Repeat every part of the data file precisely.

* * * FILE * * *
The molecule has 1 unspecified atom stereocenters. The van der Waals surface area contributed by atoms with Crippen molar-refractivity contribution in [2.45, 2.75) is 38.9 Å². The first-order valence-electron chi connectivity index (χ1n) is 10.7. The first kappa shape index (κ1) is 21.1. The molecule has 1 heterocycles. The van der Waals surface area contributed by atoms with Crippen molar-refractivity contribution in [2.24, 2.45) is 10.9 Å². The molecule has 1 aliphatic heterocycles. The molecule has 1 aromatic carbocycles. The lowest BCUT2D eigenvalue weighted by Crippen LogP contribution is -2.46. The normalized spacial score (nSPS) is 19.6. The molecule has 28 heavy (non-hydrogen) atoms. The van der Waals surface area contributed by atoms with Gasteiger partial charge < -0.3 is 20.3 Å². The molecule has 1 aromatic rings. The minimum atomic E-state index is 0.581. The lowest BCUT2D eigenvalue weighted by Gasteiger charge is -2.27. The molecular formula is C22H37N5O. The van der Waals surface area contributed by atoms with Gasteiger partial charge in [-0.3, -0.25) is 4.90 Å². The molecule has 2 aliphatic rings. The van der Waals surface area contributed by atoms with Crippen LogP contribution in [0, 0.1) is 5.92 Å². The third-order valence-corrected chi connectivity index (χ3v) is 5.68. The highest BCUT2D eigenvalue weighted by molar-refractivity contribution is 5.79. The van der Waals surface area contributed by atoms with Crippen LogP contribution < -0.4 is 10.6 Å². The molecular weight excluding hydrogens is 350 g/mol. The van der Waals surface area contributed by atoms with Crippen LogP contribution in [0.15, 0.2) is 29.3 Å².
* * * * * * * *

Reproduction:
The molecule has 1 unspecified atom stereocenters. The van der Waals surface area contributed by atoms with Crippen molar-refractivity contribution in [2.45, 2.75) is 38.9 Å². The first-order valence-electron chi connectivity index (χ1n) is 10.7. The first kappa shape index (κ1) is 21.1. The molecule has 1 heterocycles. The van der Waals surface area contributed by atoms with Crippen molar-refractivity contribution in [2.24, 2.45) is 10.9 Å². The molecule has 1 aliphatic heterocycles. The molecule has 1 aromatic carbocycles. The lowest BCUT2D eigenvalue weighted by Crippen LogP contribution is -2.46. The normalized spacial score (nSPS) is 19.6. The molecule has 28 heavy (non-hydrogen) atoms. The van der Waals surface area contributed by atoms with Gasteiger partial charge < -0.3 is 20.3 Å². The molecule has 1 aromatic rings. The minimum atomic E-state index is 0.581. The lowest BCUT2D eigenvalue weighted by Gasteiger charge is -2.27. The molecular formula is C22H37N5O. The van der Waals surface area contributed by atoms with Gasteiger partial charge in [-0.3, -0.25) is 4.90 Å². The molecule has 2 aliphatic rings. The van der Waals surface area contributed by atoms with Crippen LogP contribution in [0, 0.1) is 5.92 Å². The third-order valence-corrected chi connectivity index (χ3v) is 5.68. The highest BCUT2D eigenvalue weighted by molar-refractivity contribution is 5.79. The van der Waals surface area contributed by atoms with Crippen LogP contribution < -0.4 is 10.6 Å². The molecular weight excluding hydrogens is 350 g/mol. The van der Waals surface area contributed by atoms with Crippen LogP contribution in [0.15, 0.2) is 29.3 Å².